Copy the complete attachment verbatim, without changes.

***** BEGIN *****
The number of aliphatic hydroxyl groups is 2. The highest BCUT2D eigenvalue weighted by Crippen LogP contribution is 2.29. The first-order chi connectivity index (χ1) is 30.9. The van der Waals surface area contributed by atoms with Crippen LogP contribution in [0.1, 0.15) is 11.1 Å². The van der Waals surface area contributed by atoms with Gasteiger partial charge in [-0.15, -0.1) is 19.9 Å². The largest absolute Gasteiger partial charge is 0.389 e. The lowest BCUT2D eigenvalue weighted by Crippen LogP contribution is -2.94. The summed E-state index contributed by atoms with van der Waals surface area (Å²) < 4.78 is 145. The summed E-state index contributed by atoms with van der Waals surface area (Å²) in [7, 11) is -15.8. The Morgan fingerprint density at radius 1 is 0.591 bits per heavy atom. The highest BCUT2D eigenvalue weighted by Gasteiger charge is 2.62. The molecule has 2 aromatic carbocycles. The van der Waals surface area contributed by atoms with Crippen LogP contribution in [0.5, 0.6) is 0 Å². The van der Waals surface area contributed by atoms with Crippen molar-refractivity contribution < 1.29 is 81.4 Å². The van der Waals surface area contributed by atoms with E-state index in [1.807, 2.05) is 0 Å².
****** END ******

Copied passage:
The number of aliphatic hydroxyl groups is 2. The highest BCUT2D eigenvalue weighted by Crippen LogP contribution is 2.29. The first-order chi connectivity index (χ1) is 30.9. The van der Waals surface area contributed by atoms with Crippen LogP contribution in [0.1, 0.15) is 11.1 Å². The van der Waals surface area contributed by atoms with Gasteiger partial charge in [-0.15, -0.1) is 19.9 Å². The largest absolute Gasteiger partial charge is 0.389 e. The lowest BCUT2D eigenvalue weighted by Crippen LogP contribution is -2.94. The summed E-state index contributed by atoms with van der Waals surface area (Å²) < 4.78 is 145. The summed E-state index contributed by atoms with van der Waals surface area (Å²) in [7, 11) is -15.8. The Morgan fingerprint density at radius 1 is 0.591 bits per heavy atom. The highest BCUT2D eigenvalue weighted by Gasteiger charge is 2.62. The molecule has 2 aromatic carbocycles. The van der Waals surface area contributed by atoms with Crippen LogP contribution in [0.5, 0.6) is 0 Å². The van der Waals surface area contributed by atoms with Crippen molar-refractivity contribution < 1.29 is 81.4 Å². The van der Waals surface area contributed by atoms with E-state index in [1.807, 2.05) is 0 Å².